In older versions of the classic tale Rapunzel, it always seemed improbable that a grown man could scale a tower using only his beloved's hair. Not so in Paul O. Zelinsky's Caldecott Medal-winning version of Rapunzel. Here, Rapunzel's reddish-blonde mane is thick with waves and braids, and cascades like a waterfall down the walls of her isolation tower. In Zelinsky's able hands it's easy to believe that a prince would harbor no hesitations about scrambling up our fair heroine's hair.

Of course, this is not the work of an amateur--Zelinsky's lush versions of Hansel and Gretel, Rumpelstiltskin, and Swamp Angel all earned him Caldecott Honors. His gorgeous, Italian Renaissance-styled illustrations are characterized by warm golden tones and the mesmerizing sensation of trompe l'oeuil. Not only does he have the touch of a world-class illustrator, Zelinsky has also proven himself a master storyteller. We are frightened when the sorceress demands to take the baby Rapunzel, we are alarmed when the flowing locks are cruelly shorn, and we rejoice when the prince and his now modest-haired love are reunited. The notes at the back of Rapunzel reveal his careful scholarship regarding the long history of the story (tracing its origins and transformations from Italy to France and finally to Germany and the Grimm brothers)--work that no doubt contributed to his clean, compelling version of the age-old tale. Children will be captivated by the magical story and evocative pictures and adults will delight in the fresh feel of a well-loved legend. (Click to see a sample spread. Illustration © 1997 by Paul O. Zelinsky, published by Dutton Children's Books, a division of Penguin Putnam Books for Young Readers.) (Ages 4 and older)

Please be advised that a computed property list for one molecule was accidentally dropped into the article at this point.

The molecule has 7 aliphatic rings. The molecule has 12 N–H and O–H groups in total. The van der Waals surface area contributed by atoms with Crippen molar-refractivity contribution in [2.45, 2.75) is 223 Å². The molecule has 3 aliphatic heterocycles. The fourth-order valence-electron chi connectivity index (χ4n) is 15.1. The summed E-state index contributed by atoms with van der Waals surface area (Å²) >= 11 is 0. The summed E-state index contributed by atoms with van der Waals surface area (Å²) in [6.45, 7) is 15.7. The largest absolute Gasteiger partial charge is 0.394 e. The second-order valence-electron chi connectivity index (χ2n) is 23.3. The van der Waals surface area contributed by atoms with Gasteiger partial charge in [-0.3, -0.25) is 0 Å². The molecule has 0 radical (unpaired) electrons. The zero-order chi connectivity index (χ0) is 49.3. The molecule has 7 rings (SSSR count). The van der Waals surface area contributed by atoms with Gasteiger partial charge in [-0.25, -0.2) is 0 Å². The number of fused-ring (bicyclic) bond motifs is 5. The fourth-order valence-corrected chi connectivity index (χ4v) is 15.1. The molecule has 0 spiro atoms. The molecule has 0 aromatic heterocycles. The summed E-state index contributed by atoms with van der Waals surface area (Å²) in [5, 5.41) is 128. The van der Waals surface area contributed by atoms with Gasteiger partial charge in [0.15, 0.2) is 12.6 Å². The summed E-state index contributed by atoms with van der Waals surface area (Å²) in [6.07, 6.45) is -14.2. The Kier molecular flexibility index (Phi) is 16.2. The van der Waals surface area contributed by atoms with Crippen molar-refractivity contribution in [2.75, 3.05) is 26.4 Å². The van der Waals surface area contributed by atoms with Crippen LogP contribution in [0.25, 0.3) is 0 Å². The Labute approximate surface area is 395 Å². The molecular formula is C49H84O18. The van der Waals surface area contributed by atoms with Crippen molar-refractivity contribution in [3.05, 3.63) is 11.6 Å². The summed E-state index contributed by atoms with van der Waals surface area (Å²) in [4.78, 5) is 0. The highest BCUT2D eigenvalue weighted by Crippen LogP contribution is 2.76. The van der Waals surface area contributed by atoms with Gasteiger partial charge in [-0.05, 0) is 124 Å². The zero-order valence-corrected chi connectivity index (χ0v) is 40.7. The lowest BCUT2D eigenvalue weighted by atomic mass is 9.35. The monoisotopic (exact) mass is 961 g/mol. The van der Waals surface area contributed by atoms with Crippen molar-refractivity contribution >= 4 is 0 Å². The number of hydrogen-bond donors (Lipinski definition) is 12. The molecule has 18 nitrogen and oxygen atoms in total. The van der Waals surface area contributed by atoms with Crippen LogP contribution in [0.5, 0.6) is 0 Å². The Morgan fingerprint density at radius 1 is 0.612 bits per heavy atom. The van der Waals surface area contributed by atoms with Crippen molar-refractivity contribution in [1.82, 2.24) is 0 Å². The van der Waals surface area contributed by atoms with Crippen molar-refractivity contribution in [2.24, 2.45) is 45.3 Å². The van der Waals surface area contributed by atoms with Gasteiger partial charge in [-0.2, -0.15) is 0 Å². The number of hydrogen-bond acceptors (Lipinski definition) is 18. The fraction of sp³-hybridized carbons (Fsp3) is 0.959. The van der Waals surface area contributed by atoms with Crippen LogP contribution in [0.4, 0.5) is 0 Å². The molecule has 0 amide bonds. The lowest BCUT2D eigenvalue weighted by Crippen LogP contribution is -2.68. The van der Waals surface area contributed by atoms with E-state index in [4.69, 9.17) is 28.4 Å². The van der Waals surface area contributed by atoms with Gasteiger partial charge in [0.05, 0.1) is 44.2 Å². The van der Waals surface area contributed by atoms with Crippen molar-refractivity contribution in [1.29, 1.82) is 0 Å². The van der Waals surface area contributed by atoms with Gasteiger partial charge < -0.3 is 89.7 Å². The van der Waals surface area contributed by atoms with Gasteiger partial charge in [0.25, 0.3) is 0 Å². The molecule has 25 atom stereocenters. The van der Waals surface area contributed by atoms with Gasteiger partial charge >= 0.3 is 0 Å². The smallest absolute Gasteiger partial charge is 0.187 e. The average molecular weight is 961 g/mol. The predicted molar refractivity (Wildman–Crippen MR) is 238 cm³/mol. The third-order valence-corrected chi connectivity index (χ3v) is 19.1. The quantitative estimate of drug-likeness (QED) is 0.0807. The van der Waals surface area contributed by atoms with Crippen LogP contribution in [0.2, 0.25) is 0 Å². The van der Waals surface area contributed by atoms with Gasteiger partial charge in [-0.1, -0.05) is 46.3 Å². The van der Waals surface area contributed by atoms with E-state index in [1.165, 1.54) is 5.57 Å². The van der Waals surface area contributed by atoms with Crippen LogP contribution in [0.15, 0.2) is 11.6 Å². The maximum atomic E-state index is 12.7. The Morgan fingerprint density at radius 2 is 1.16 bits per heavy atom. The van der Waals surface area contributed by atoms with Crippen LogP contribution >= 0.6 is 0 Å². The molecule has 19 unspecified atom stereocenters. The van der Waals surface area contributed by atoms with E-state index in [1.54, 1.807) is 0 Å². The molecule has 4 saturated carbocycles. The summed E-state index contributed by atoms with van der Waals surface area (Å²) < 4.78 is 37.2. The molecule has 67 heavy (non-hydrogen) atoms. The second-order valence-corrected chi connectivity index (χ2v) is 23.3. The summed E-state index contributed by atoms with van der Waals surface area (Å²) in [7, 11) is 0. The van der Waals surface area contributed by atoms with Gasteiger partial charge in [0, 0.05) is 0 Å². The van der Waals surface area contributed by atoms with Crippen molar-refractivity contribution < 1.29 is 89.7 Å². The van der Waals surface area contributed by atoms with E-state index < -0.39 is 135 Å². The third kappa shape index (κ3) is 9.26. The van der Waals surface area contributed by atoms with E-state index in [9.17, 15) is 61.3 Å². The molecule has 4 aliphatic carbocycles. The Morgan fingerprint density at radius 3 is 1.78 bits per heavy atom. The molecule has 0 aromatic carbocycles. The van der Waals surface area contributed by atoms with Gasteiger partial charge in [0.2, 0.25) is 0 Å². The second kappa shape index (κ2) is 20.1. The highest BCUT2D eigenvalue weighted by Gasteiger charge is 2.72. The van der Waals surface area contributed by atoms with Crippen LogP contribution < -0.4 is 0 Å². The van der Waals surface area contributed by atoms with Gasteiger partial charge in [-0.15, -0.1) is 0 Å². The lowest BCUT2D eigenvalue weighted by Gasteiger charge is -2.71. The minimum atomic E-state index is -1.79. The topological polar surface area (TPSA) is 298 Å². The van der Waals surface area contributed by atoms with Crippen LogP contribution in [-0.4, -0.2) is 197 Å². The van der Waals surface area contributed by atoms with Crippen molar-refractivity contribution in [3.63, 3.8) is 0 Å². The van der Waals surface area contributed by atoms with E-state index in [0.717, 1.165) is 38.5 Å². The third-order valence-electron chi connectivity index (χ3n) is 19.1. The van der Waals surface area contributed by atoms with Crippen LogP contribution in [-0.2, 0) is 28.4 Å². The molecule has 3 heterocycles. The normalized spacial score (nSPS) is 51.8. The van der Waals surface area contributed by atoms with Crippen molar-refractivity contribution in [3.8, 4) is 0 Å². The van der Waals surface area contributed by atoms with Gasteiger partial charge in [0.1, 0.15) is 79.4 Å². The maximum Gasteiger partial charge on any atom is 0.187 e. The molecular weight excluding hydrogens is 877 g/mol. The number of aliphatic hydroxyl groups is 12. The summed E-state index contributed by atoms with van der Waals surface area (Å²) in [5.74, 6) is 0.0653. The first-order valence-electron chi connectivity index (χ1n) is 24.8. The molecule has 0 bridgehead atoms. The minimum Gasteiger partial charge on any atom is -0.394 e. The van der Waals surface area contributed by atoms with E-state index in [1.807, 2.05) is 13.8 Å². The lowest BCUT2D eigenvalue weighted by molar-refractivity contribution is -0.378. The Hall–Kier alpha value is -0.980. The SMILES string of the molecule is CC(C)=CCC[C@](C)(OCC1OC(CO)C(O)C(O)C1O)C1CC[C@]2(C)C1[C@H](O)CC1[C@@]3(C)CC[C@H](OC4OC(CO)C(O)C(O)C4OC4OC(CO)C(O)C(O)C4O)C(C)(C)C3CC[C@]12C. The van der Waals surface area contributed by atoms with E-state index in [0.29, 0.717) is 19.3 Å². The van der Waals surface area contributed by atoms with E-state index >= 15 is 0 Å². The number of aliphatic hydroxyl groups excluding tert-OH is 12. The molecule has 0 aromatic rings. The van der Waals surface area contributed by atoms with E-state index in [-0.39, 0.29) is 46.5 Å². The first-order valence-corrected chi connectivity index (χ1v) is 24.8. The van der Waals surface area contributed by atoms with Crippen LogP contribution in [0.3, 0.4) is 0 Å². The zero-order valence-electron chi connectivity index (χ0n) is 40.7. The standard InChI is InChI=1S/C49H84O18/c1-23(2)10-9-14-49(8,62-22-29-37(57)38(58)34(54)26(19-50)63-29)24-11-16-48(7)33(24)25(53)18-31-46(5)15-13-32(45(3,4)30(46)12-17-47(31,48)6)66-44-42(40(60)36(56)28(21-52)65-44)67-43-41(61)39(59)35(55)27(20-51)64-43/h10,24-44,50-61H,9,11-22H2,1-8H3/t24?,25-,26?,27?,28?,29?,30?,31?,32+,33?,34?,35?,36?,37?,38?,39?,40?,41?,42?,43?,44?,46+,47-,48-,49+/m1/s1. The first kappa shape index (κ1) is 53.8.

(retrieved from Amazon Thu, 12 Mar 2015 18:18:07 -0400)

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A retelling of a folktale in which a beautiful girl with long golden hair is kept imprisoned in a lonely tower by a sorceress. Includes a note on the origins of the story.